So let's return to those tens of thousands of new homes currently been promised and planned for by everyone - that's all governments, developers, and everybody.
As I have said previously, I strongly suspect that in reality, this means the resurrection of the dreaded 'dovecot' - that is, rickety, thin-walled, tiny, jerry-built one or two-bed flats provided for the delight of buy-to-let owners, and not the spacious, well-designed family homes we need. The last time there was enthusiasm for buildings, we ended up with vast, yawning, panoramas of matching newbuild low-rise blocks of flats, which are probably starting to fall into disrepair... right about now. Well - those that aren't falling down.
First off, we must define 'family'. We need to define family where idiots like Jeremy Hunt are bemoaning the fact that we don't all welcome our elderly parents to live with us, despite that bedroom-tax thingy, and the UK having the smallest homes in Europe, etc. Families in actual, real life are complex creatures.
They rarely comprise of neat interludes of 2.4 children per heterosexual life-partnership. No: families are blended (that is when two partners with children from previous relationships share a home). They mighty even be multi-generational - with grandparents sharing to be cared for themselves, or to care for children. There will older half-siblings of varied gender, perhaps returning home to save or in breaks from their studies. All or none of the above is likely to be employed to do shift work which comes with anti-social hours. Some might be disabled, and so require specific access facilities, and space for health equipment.
In all honesty it's always been that way. Tenants – even owners – must live in what they are given. But now we must cater directly for real life. Privacy is essential, and rooms situated in other storeys, as sticking to two floor houses might not work anymore. We need separation of rooms dedicated to different uses. The current trend for open-plan living defeats different modern life: people need a quieter study space, and room for eating and distracting 'entertainments' like television.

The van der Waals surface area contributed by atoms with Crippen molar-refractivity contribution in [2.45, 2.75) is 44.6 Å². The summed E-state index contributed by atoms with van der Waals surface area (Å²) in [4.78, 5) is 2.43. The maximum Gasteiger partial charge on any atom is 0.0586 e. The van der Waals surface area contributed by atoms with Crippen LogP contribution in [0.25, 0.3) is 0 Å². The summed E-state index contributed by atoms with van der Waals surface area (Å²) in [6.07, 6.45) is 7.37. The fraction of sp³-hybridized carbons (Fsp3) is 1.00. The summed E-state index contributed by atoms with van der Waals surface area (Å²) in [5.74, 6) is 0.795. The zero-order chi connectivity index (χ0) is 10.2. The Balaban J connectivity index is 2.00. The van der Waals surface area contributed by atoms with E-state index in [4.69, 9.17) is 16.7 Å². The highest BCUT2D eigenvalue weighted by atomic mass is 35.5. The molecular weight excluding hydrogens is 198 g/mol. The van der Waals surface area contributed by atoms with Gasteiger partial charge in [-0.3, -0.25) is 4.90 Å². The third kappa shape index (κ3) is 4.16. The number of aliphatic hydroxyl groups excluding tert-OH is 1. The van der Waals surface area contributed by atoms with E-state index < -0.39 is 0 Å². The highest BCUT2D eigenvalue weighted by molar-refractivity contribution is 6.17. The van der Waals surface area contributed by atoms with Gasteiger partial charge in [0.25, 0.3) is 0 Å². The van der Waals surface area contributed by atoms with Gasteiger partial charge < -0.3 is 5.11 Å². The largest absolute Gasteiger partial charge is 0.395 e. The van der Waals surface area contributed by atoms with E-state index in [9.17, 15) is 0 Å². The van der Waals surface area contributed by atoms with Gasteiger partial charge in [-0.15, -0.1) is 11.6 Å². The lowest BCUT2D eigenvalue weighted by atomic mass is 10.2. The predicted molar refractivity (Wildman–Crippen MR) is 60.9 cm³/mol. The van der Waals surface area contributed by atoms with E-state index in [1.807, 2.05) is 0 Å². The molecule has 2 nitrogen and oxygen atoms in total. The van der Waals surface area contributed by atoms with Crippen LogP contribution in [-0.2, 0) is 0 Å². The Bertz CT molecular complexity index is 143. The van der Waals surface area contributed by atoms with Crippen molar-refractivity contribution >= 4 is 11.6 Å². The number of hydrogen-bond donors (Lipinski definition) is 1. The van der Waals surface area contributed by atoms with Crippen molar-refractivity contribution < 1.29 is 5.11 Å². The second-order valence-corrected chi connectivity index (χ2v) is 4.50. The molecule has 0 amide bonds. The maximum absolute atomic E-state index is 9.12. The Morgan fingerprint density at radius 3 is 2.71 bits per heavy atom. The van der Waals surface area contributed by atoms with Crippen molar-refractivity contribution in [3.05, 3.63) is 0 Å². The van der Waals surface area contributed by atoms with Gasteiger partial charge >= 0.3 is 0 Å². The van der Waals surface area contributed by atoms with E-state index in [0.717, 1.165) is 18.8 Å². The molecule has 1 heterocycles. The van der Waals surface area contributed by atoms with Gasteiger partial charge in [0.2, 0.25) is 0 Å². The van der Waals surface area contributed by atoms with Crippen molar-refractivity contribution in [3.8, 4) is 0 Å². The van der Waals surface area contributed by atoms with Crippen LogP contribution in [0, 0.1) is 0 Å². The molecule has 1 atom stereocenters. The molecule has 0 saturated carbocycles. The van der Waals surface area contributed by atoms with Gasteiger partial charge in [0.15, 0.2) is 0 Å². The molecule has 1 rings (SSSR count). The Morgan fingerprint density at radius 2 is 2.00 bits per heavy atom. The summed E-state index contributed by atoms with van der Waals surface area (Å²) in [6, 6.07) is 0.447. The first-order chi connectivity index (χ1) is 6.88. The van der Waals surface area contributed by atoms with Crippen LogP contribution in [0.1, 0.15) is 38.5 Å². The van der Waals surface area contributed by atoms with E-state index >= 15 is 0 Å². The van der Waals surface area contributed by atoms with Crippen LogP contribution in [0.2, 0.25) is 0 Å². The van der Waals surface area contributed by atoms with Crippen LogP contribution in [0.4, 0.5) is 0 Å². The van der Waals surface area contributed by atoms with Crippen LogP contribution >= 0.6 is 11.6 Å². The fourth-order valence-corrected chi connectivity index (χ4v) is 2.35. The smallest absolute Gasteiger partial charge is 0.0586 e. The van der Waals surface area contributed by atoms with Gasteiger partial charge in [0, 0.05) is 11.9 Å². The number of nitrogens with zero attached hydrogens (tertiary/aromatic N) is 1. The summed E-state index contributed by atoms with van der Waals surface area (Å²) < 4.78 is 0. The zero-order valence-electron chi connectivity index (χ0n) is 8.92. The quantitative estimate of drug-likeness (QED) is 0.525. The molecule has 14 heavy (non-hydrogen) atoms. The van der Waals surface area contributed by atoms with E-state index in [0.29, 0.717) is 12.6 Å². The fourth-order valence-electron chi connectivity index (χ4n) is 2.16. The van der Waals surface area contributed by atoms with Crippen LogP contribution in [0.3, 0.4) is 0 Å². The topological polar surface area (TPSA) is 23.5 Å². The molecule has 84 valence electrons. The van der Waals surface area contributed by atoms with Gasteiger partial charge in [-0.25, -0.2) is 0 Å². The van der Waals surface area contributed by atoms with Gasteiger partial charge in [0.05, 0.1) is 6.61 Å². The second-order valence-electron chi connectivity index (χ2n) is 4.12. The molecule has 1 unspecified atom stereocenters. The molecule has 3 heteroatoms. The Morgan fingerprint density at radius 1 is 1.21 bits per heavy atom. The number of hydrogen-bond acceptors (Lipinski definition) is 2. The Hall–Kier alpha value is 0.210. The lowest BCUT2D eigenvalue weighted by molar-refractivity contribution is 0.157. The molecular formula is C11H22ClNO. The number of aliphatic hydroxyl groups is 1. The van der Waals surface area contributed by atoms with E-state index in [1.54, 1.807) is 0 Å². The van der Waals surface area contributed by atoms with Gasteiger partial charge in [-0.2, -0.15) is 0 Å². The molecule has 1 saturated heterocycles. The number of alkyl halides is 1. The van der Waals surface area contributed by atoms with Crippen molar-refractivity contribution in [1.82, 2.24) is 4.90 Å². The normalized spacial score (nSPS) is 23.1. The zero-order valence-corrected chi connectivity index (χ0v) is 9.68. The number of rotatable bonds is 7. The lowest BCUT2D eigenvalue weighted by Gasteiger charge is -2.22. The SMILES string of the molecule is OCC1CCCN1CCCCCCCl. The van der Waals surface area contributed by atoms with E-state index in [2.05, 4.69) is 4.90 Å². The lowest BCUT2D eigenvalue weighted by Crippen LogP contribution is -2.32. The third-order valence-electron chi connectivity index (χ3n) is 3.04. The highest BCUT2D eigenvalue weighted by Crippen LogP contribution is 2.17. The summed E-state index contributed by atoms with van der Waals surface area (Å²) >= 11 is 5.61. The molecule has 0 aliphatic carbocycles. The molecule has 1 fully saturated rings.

They will also need sufficient storage space for everyone, for clothes and other possessions, and of course proper sound-proofing. I'm really interested in the idea of the 'passivhaus' built with triple glazing, excellent insulation for warmth, and heated by warm air circulating. This would bring an end to the spine-tingling fear, guilt and recriminations when the one person at home turns on the heating.
This typically, untypical family I've created also needs a good-sized garden, with some space to grow food (I am not expecting any more allotment space to be set aside any time soon.) The kitchen should have enough space for energy efficient food storage ie large, economical freezers, and cupboards for bulk buying food so as to economise.
So that's what we need: a new initiative for three-story, spacious, sound-insulated, passivhaus's, each with enough room for every family member to have a seat at the table and another in the lounge. Is it too hard? I can hear developers everywhere laughing disdainfully even as I type.